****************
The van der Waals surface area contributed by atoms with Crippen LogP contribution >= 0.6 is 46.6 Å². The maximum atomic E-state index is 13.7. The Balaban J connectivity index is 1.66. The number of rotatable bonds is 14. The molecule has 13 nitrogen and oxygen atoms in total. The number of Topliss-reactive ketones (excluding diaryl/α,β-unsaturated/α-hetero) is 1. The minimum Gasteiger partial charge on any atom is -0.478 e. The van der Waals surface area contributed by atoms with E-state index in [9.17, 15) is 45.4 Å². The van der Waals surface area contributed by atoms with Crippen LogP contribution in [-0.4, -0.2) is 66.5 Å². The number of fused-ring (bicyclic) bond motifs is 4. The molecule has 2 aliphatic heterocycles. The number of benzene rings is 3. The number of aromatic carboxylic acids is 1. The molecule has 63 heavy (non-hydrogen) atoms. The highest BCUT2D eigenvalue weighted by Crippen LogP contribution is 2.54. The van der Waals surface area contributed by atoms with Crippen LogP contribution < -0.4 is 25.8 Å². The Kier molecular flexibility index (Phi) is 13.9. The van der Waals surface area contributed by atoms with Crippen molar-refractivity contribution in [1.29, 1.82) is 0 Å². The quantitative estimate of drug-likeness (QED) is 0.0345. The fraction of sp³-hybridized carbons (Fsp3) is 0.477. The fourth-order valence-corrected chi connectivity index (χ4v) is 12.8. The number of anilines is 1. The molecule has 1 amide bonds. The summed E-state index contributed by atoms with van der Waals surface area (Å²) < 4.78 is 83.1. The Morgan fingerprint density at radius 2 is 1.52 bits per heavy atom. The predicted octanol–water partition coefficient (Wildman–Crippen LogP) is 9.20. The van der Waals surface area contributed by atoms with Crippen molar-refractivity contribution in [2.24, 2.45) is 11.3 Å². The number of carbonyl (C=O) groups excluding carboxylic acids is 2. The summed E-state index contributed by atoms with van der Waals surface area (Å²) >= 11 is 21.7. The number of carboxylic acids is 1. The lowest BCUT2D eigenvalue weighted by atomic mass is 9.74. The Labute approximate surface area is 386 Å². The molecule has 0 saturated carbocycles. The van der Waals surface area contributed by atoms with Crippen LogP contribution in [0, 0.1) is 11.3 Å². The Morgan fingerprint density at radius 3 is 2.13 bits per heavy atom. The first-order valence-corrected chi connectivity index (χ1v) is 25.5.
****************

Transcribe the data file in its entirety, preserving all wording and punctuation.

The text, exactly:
The van der Waals surface area contributed by atoms with Crippen LogP contribution >= 0.6 is 46.6 Å². The maximum atomic E-state index is 13.7. The Balaban J connectivity index is 1.66. The number of rotatable bonds is 14. The molecule has 13 nitrogen and oxygen atoms in total. The number of Topliss-reactive ketones (excluding diaryl/α,β-unsaturated/α-hetero) is 1. The minimum Gasteiger partial charge on any atom is -0.478 e. The van der Waals surface area contributed by atoms with E-state index in [9.17, 15) is 45.4 Å². The van der Waals surface area contributed by atoms with Crippen LogP contribution in [-0.4, -0.2) is 66.5 Å². The number of fused-ring (bicyclic) bond motifs is 4. The molecule has 2 aliphatic heterocycles. The number of benzene rings is 3. The number of aromatic carboxylic acids is 1. The molecule has 63 heavy (non-hydrogen) atoms. The highest BCUT2D eigenvalue weighted by Crippen LogP contribution is 2.54. The van der Waals surface area contributed by atoms with Crippen LogP contribution < -0.4 is 25.8 Å². The Kier molecular flexibility index (Phi) is 13.9. The van der Waals surface area contributed by atoms with Crippen molar-refractivity contribution in [1.29, 1.82) is 0 Å². The quantitative estimate of drug-likeness (QED) is 0.0345. The fraction of sp³-hybridized carbons (Fsp3) is 0.477. The fourth-order valence-corrected chi connectivity index (χ4v) is 12.8. The number of anilines is 1. The molecule has 1 amide bonds. The summed E-state index contributed by atoms with van der Waals surface area (Å²) < 4.78 is 83.1. The Morgan fingerprint density at radius 2 is 1.52 bits per heavy atom. The predicted octanol–water partition coefficient (Wildman–Crippen LogP) is 9.20. The van der Waals surface area contributed by atoms with Crippen molar-refractivity contribution in [2.24, 2.45) is 11.3 Å². The number of carbonyl (C=O) groups excluding carboxylic acids is 2. The summed E-state index contributed by atoms with van der Waals surface area (Å²) >= 11 is 21.7. The number of carboxylic acids is 1. The lowest BCUT2D eigenvalue weighted by atomic mass is 9.74. The Labute approximate surface area is 386 Å². The molecule has 0 saturated carbocycles. The van der Waals surface area contributed by atoms with Crippen LogP contribution in [0, 0.1) is 11.3 Å². The Morgan fingerprint density at radius 3 is 2.13 bits per heavy atom. The first-order valence-corrected chi connectivity index (χ1v) is 25.5.